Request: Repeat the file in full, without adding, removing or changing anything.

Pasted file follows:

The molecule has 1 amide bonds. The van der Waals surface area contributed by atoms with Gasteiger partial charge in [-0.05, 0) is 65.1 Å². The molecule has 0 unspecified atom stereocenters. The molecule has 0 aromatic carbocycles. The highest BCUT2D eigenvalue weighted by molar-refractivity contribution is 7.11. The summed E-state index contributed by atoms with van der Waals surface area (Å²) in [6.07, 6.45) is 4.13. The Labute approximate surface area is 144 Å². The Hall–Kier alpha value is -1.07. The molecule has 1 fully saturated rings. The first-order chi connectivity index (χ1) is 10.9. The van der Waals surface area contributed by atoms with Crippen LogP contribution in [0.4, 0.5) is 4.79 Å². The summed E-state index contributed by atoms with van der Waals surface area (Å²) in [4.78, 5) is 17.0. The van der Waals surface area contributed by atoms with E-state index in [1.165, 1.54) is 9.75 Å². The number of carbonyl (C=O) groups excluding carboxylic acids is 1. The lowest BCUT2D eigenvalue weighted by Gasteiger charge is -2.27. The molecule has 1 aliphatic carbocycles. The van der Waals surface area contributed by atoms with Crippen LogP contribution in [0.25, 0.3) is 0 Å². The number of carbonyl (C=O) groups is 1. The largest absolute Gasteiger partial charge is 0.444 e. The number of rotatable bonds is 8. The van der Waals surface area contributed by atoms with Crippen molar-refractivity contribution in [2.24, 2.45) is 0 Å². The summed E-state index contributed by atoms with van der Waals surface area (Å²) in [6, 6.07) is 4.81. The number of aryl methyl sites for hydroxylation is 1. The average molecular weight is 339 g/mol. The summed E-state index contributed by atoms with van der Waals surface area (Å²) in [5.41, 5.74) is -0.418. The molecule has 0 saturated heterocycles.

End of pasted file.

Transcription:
The molecule has 1 amide bonds. The van der Waals surface area contributed by atoms with Gasteiger partial charge in [-0.05, 0) is 65.1 Å². The molecule has 0 unspecified atom stereocenters. The molecule has 0 aromatic carbocycles. The highest BCUT2D eigenvalue weighted by molar-refractivity contribution is 7.11. The summed E-state index contributed by atoms with van der Waals surface area (Å²) in [6.07, 6.45) is 4.13. The Labute approximate surface area is 144 Å². The Hall–Kier alpha value is -1.07. The molecule has 1 fully saturated rings. The first-order chi connectivity index (χ1) is 10.9. The van der Waals surface area contributed by atoms with Crippen LogP contribution in [0.4, 0.5) is 4.79 Å². The summed E-state index contributed by atoms with van der Waals surface area (Å²) in [4.78, 5) is 17.0. The van der Waals surface area contributed by atoms with E-state index in [1.165, 1.54) is 9.75 Å². The number of carbonyl (C=O) groups excluding carboxylic acids is 1. The lowest BCUT2D eigenvalue weighted by Gasteiger charge is -2.27. The molecule has 1 aliphatic carbocycles. The van der Waals surface area contributed by atoms with Crippen LogP contribution in [0.25, 0.3) is 0 Å². The number of carbonyl (C=O) groups is 1. The largest absolute Gasteiger partial charge is 0.444 e. The number of rotatable bonds is 8. The van der Waals surface area contributed by atoms with Crippen molar-refractivity contribution in [2.24, 2.45) is 0 Å². The summed E-state index contributed by atoms with van der Waals surface area (Å²) in [6, 6.07) is 4.81. The number of aryl methyl sites for hydroxylation is 1. The average molecular weight is 339 g/mol. The summed E-state index contributed by atoms with van der Waals surface area (Å²) in [5.41, 5.74) is -0.418. The molecule has 0 saturated heterocycles.